The Hobart yacht Winston Churchill, which arrived at Hobart at 6.38 pm yesterday came in second. 17 hours behind the Sydney yacht Rani, which won.The Rani finished at 1.22 am yesterday. The Winston Churchill completed the 635 miles in 176 hours 38 minutes 5 seconds and on corrected time was 29 hours 42 minutes behind the Rani The Winston Churchill’s skipper was Mr P. Coverdale. Horizon, Kathleen, Ambermerle and Mistral, which entered the Derwent this morning, were engaged all day in a battle against a stiff northerly wind which at times reached 50 miles an hour and whipped the water into foam.

When Kathleen rounded Derwent Light at 11 am Horizon was off Crayfish Point, four miles from Hobart and Ambermerle was off Brown’s River, 11 miles from Hobart. Ban for Shelter. Horizon ripped her mainsail and had to run for shelter into D’Entrecasteaux Channel. She was followed by Mistral, which was mak ing little headway. Ambermerle then took the lead, with Kathleen next. When Horizon turned back down the river she gave away what chance she had of getting second, which place she would have filled had she finished before 1 pm. Kathleen made good progress up the river and passed Ambermerle to cross the line third.

Ambermerle, which was under jury rig, with balloon jib and storm tri sail set, appeared to be making slow progress beating along the Sandy Bay shore. She misstayed when going about and ran aground on Red Chapel beach, about 1 miles from the finishing line. She was refloated after about half an hour and continued to the finishing line.

While she was aground she was passed by Horizon. Mr J. Alderton, helmsman of the Ambermerle, said that the trip was practically uneventful until nearing the entrance to the Derwent, when the jib and mainsail were blown out She continued from there under jury rig. The boat behaved well in the storm which struck the yachts on the second day out from Sydney. Ambermerle was hove to for a night off One Tree Point on the south coast of New South Wales and for half a day when off Bermagui.

Missing for Five Days.

The Horizon, which was sighted yesterday after having been reported missing for five days, was cheered as she crossed the finishing line. The skipper, Mr J. Bartlett, of Elizabeth Bay, Sydney, expressed surprise that there should have been any misgivings regarding the safety of the boat. The inability of the Catalina to sight the yacht, he thought, was due to the wide seaward course taken. When the fierce southerly gale scattered the yachts, he said, waves 14 to 15 feet high barred any possibility of progress. The Horizon was hove to for 24 hours. Seas broke over her, but she did not ship any water.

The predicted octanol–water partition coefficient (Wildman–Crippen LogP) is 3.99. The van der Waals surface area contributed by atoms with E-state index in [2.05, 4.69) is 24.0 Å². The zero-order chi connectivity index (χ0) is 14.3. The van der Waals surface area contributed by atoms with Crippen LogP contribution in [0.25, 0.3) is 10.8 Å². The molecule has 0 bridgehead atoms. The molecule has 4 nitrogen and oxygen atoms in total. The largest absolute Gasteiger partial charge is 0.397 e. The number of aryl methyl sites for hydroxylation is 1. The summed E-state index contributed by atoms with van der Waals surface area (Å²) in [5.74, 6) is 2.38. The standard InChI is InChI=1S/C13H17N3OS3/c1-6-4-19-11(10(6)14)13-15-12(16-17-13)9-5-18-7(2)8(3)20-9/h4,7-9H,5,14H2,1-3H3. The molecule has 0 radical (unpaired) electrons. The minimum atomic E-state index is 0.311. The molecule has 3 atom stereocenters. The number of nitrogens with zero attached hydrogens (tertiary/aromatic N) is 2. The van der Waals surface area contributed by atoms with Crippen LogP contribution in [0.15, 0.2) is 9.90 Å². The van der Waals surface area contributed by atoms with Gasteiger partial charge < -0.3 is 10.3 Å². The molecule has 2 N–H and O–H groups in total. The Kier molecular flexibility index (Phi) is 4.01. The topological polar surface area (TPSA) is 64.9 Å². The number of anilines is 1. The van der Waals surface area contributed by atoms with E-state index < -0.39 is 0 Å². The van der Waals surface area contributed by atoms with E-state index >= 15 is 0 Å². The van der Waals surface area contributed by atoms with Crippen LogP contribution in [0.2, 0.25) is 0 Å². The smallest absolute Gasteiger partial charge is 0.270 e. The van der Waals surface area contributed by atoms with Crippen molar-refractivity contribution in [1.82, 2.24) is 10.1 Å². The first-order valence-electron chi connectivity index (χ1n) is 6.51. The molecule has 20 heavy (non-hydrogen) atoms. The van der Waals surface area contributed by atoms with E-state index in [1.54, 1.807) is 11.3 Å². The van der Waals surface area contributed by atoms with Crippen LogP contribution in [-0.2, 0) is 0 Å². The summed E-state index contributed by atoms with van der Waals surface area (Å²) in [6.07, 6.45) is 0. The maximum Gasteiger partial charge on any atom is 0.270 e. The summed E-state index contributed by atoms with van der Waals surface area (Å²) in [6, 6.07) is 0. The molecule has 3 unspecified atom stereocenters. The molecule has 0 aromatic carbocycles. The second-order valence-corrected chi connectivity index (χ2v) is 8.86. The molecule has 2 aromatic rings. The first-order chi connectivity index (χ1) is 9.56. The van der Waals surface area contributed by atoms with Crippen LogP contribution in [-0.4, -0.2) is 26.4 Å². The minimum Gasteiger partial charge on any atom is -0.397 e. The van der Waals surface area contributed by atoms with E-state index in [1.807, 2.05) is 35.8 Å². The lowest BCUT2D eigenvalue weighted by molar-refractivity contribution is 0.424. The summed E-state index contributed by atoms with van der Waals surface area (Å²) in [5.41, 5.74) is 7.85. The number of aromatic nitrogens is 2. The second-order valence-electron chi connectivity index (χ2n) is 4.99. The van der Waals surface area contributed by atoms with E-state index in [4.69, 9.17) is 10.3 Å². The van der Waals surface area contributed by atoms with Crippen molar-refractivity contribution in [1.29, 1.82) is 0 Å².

The Kathleen was hove to in a southerly gale off the New South Wales coast on the second day out and was becalmed off Twofold Bay on the third day. She had a good wind across Bass Strait, but was again becalmed off the Tasmanian coast.

West Australian (Perth, WA : 1879 – 1954), Friday 4 January 1946, page 8

Hobart-Wharfcrayfishboat.jpg

Humph…This is not a yacht. Constitution Dock 2005.

Anyway, we’ve now arrived at Constitution Dock. However, it appears there aren’t any yachts in town. I guess that’s what happens when you turn up at the end of April well in Autumn. Indeed, htere weren’t any yachts there on my last two9 visits. So, I hope you like photos of fishing boats!

DSC_1498

This isn’t a yacht either. Yet, another fishing boat parked at Constitution Dock, 2017.


 

This raises another difficulty facing travel writers. While it’s all very well to travel spontaneously without a plan, that doesn’t work when you’re wanting to capture something specific. You need to be there at the right time and if you’re wanting to capture the arrival of the Sydney to Hobart fleet, you need to be there in December after December 27 through to early January. We were in Hobart on the 20th-21st January and as you can see, there wasn’t a yacht in sight.

So, I had to cheat.

wild oats

Here’s the former Sydney to Hobart winner Wild Oats something or other moored in Newport, Sydney. Not quite the same as photographing the end of the race or an actual yacht in full sail but at this stage, I’m just looking for a yacht.

Do you enjoy sailing? Our son is a member of the local sailing club and has been racing a small yacht called an Optimus, something I’m sure they picked up at our local Bunnings Hardware store, because it looks just like a bathtub to me. My Dad inspired the sailing bug in the family. He sails a Catalina…a real step up from our Laser.

I hope you’re looking forward to our last stop! Stay tuned!

xx Rowena